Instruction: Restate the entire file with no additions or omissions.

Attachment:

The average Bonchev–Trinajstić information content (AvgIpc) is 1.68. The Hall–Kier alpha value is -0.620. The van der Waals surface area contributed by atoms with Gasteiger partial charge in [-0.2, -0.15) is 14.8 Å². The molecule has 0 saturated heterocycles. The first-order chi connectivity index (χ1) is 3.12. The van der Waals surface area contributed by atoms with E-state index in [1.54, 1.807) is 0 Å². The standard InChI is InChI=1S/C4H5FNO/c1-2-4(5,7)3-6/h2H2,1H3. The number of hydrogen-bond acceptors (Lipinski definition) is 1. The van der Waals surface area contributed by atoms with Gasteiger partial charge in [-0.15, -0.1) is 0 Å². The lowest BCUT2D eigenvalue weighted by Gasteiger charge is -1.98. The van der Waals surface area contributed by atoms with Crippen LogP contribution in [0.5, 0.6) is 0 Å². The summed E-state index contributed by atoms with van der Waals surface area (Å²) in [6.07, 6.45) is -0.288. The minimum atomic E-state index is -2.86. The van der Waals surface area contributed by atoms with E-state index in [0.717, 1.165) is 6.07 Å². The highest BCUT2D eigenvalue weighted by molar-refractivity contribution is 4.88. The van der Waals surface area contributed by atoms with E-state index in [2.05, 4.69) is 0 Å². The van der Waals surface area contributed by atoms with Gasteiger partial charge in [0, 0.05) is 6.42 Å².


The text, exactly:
The average Bonchev–Trinajstić information content (AvgIpc) is 1.68. The Hall–Kier alpha value is -0.620. The van der Waals surface area contributed by atoms with Gasteiger partial charge in [-0.2, -0.15) is 14.8 Å². The molecule has 0 saturated heterocycles. The first-order chi connectivity index (χ1) is 3.12. The van der Waals surface area contributed by atoms with E-state index in [1.54, 1.807) is 0 Å². The standard InChI is InChI=1S/C4H5FNO/c1-2-4(5,7)3-6/h2H2,1H3. The number of hydrogen-bond acceptors (Lipinski definition) is 1. The van der Waals surface area contributed by atoms with Gasteiger partial charge in [-0.15, -0.1) is 0 Å². The lowest BCUT2D eigenvalue weighted by Gasteiger charge is -1.98. The van der Waals surface area contributed by atoms with Crippen LogP contribution in [0.5, 0.6) is 0 Å². The summed E-state index contributed by atoms with van der Waals surface area (Å²) in [6.07, 6.45) is -0.288. The minimum atomic E-state index is -2.86. The van der Waals surface area contributed by atoms with E-state index in [0.717, 1.165) is 6.07 Å². The highest BCUT2D eigenvalue weighted by molar-refractivity contribution is 4.88. The van der Waals surface area contributed by atoms with E-state index in [2.05, 4.69) is 0 Å². The van der Waals surface area contributed by atoms with Gasteiger partial charge in [0, 0.05) is 6.42 Å².